Leviev I, James RW. Promoter polymorphisms of human paraoxonase PON1 gene and serum paraoxonase activities and concentrations. Arterioscler Thromb Vasc Biol. 2000;20(2):516–21.

  8. 8.

    Sentí M, Tomás M, Fitó M, et al. Antioxidant paraoxonase 1 activity in the metabolic syndrome. J Clin Endocrinol Metab. 2003;88(11):5422–6.

  9. 9.

    Lawlor DA, Day IN, Gaunt TR, et al. The association of the paraoxonase (PON1) Q192R polymorphism with depression in older women: findings from the British Women’s Heart and Health Study. J Epidemiol Community Health. 2007;61(1):85–7.

  10. 10.

    Sanghera DK, Saha N, Aston CE, et al. Genetic polymorphism of paraoxonase and the risk of coronary heart disease. Arterioscler Thromb Vasc Biol. 1997;17(6):1067–73.

  11. 11.

    Wheeler JG, Keavney BD, Watkins H, et al. Four paraoxonase gene polymorphisms in 11212 cases of coronary heart disease and 12786 controls: meta-analysis of 43 studies. Lancet. 2004;363(9410):689–95.

  12. 12.

    Sarandol A, Sarandol E, Eker SS, et al. Oxidation of apolipoprotein B-containing lipoproteins and serum paraoxonase/arylesterase activities in major depressive disorder. Prog Neuropsychopharmacol Biol Psychiatry. 2006;30(6):1103–8.

  13. 13.

    Mackness B, Davies GK, Turkie W, et al. Paraoxonase status in coronary heart disease: are activity and concentration more important than genotype? Arterioscler Thromb Vasc Biol. 2001;21(9):1451–7.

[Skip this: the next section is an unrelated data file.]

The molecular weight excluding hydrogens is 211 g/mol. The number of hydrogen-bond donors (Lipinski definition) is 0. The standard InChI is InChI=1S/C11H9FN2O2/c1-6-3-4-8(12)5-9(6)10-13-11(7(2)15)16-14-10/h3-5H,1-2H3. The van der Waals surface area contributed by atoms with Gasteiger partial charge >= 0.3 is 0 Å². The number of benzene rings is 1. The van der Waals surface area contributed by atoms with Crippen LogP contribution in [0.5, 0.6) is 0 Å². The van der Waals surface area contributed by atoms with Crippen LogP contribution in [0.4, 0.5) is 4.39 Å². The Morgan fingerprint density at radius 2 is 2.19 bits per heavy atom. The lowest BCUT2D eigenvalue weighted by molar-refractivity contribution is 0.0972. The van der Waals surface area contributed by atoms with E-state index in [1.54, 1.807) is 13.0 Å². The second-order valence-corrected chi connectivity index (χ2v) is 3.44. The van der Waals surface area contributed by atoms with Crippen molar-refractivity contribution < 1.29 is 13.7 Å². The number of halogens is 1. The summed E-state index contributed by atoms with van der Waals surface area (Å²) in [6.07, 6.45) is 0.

14. 14.

    World Health Organization. Definition, diagnosis and classification of diabetes mellitus and its complications: report of a WHO Consultation. Part 1: diagnosis and classification of diabetes mellitus. Geneva, Switzerland: World Health Organization; 1999. Available at: Accessed 25 Mar 2015.

  15. 15.

    American Psychiatric Association. Diagnostic and Statistical Manual of Mental Disorders (DSM-IV-TR). 4th ed. Washington: American Psychiatric Association; 2000.

  16. 16.

    Eckerson HW, Wyte MC, La Du BN. The human serum paraoxonase/arylesterase polymorphism. Am J Hum Genet. 1983;35(6):1126–38.

  17. 17.

    Pan A, Keum N, Okereke OI, et al. Bidirectional association between depression and metabolic syndrome: a systematic review and meta-analysis of epidemiological studies. Diabetes Care. 2012;35(5):1171–80.

  18. 18.

    Marazziti D, Rutigliano G, Baroni S, et al. Metabolic syndrome and major depression. CNS Spectr. 2013;19(4):293–304.

  19. 19.

    Whaley-Connell A, McCullough PA, Sowers JR. The role of oxidative stress in the metabolic syndrome. Rev Cardiovasc Med. 2011;12(1):21–9.

  20. 20.

    Evans PH. Free radicals in brain metabolism and pathology. Br Med Bull. 1993;49(3):577–87.

  21. 21.

    Wolkowitz OM, Reus VI, Mellon SH. Of sound mind and body: depression, disease, and accelerated aging. Dialogues Clin Neurosci. 2011;13(1):25–39.

  22. 22.

    Paz-Filho G, Licinio J, Wong ML. Pathophysiological basis of cardiovascular disease and depression: a chicken-and-egg dilemma. Rev Bras Psiquiatr. 2010;32(2):181–91.

  23. 23.

    Goldston K, Baillie AJ. Depression and coronary heart disease: a review of the epidemiological evidence, explanatory mechanisms and management approaches. Clin Psychol Rev. 2008;28(2):288–306.